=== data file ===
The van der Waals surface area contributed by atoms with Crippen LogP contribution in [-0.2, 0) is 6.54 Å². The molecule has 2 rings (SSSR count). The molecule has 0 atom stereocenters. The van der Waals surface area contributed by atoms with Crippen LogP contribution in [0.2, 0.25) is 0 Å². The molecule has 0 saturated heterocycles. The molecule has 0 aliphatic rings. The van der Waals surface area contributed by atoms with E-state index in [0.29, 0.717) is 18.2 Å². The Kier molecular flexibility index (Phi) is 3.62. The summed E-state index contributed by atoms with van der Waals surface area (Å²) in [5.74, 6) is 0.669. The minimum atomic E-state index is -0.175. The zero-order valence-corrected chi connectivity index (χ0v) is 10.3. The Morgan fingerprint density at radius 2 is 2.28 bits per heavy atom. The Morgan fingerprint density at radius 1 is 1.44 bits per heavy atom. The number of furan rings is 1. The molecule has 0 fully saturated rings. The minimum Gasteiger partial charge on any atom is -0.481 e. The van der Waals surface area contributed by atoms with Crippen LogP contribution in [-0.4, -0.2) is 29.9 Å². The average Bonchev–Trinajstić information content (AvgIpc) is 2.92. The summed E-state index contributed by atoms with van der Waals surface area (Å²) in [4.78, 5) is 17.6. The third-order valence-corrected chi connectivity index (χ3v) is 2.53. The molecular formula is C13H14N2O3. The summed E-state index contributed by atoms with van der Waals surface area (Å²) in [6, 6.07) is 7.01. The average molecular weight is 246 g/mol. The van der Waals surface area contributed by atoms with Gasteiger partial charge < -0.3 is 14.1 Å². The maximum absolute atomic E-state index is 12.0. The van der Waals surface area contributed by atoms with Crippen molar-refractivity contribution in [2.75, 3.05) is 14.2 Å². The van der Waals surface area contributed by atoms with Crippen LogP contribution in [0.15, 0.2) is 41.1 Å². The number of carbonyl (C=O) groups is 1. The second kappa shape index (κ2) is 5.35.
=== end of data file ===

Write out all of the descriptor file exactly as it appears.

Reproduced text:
The van der Waals surface area contributed by atoms with Crippen LogP contribution in [-0.2, 0) is 6.54 Å². The molecule has 2 rings (SSSR count). The molecule has 0 atom stereocenters. The van der Waals surface area contributed by atoms with Crippen LogP contribution in [0.2, 0.25) is 0 Å². The molecule has 0 saturated heterocycles. The molecule has 0 aliphatic rings. The van der Waals surface area contributed by atoms with E-state index in [0.29, 0.717) is 18.2 Å². The Kier molecular flexibility index (Phi) is 3.62. The summed E-state index contributed by atoms with van der Waals surface area (Å²) in [5.74, 6) is 0.669. The minimum atomic E-state index is -0.175. The zero-order valence-corrected chi connectivity index (χ0v) is 10.3. The Morgan fingerprint density at radius 2 is 2.28 bits per heavy atom. The Morgan fingerprint density at radius 1 is 1.44 bits per heavy atom. The number of furan rings is 1. The molecule has 0 fully saturated rings. The minimum Gasteiger partial charge on any atom is -0.481 e. The van der Waals surface area contributed by atoms with Crippen LogP contribution in [-0.4, -0.2) is 29.9 Å². The average Bonchev–Trinajstić information content (AvgIpc) is 2.92. The summed E-state index contributed by atoms with van der Waals surface area (Å²) in [4.78, 5) is 17.6. The third-order valence-corrected chi connectivity index (χ3v) is 2.53. The molecular formula is C13H14N2O3. The summed E-state index contributed by atoms with van der Waals surface area (Å²) in [6, 6.07) is 7.01. The average molecular weight is 246 g/mol. The van der Waals surface area contributed by atoms with Gasteiger partial charge < -0.3 is 14.1 Å². The maximum absolute atomic E-state index is 12.0. The van der Waals surface area contributed by atoms with Crippen molar-refractivity contribution in [2.75, 3.05) is 14.2 Å². The van der Waals surface area contributed by atoms with Crippen LogP contribution in [0.15, 0.2) is 41.1 Å². The number of carbonyl (C=O) groups is 1. The second kappa shape index (κ2) is 5.35.